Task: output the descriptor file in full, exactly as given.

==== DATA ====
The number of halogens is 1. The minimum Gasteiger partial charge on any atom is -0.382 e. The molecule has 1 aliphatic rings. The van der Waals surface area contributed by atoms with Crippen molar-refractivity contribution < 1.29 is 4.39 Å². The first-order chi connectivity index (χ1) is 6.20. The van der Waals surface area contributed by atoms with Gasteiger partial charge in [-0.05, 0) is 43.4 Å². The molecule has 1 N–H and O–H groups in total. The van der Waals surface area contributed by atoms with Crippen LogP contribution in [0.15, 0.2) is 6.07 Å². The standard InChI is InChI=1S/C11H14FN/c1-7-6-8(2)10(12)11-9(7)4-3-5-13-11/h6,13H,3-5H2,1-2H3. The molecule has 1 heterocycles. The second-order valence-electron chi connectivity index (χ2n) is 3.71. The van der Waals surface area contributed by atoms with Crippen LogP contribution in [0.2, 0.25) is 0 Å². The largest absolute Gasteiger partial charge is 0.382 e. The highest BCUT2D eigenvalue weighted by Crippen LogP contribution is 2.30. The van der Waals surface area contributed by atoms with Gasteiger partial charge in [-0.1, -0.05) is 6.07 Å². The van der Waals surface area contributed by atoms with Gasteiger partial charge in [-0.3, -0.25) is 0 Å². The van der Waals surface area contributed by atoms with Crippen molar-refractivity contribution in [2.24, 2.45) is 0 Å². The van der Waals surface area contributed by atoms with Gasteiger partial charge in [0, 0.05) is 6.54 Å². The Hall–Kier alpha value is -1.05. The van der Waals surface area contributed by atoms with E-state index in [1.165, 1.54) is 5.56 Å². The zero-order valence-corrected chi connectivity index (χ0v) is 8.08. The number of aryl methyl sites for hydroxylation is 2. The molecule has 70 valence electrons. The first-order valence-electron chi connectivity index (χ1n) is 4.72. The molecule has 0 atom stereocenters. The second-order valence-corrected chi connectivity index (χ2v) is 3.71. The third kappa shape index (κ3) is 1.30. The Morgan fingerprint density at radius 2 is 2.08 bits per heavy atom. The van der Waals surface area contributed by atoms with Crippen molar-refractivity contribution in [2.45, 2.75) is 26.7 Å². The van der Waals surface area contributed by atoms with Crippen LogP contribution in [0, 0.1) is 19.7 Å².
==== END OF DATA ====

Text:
The number of halogens is 1. The minimum Gasteiger partial charge on any atom is -0.382 e. The molecule has 1 aliphatic rings. The van der Waals surface area contributed by atoms with Crippen molar-refractivity contribution < 1.29 is 4.39 Å². The first-order chi connectivity index (χ1) is 6.20. The van der Waals surface area contributed by atoms with Gasteiger partial charge in [-0.05, 0) is 43.4 Å². The molecule has 1 N–H and O–H groups in total. The van der Waals surface area contributed by atoms with Crippen LogP contribution in [0.15, 0.2) is 6.07 Å². The standard InChI is InChI=1S/C11H14FN/c1-7-6-8(2)10(12)11-9(7)4-3-5-13-11/h6,13H,3-5H2,1-2H3. The molecule has 1 heterocycles. The second-order valence-electron chi connectivity index (χ2n) is 3.71. The van der Waals surface area contributed by atoms with Crippen LogP contribution in [0.2, 0.25) is 0 Å². The largest absolute Gasteiger partial charge is 0.382 e. The highest BCUT2D eigenvalue weighted by Crippen LogP contribution is 2.30. The van der Waals surface area contributed by atoms with Gasteiger partial charge in [-0.1, -0.05) is 6.07 Å². The van der Waals surface area contributed by atoms with Gasteiger partial charge in [-0.3, -0.25) is 0 Å². The van der Waals surface area contributed by atoms with Crippen molar-refractivity contribution in [2.24, 2.45) is 0 Å². The van der Waals surface area contributed by atoms with Gasteiger partial charge in [0, 0.05) is 6.54 Å². The Hall–Kier alpha value is -1.05. The van der Waals surface area contributed by atoms with E-state index in [1.165, 1.54) is 5.56 Å². The zero-order valence-corrected chi connectivity index (χ0v) is 8.08. The number of aryl methyl sites for hydroxylation is 2. The molecule has 70 valence electrons. The first-order valence-electron chi connectivity index (χ1n) is 4.72. The molecule has 0 atom stereocenters. The second-order valence-corrected chi connectivity index (χ2v) is 3.71. The third kappa shape index (κ3) is 1.30. The Morgan fingerprint density at radius 2 is 2.08 bits per heavy atom. The van der Waals surface area contributed by atoms with Crippen molar-refractivity contribution in [2.45, 2.75) is 26.7 Å². The van der Waals surface area contributed by atoms with Crippen LogP contribution in [0, 0.1) is 19.7 Å².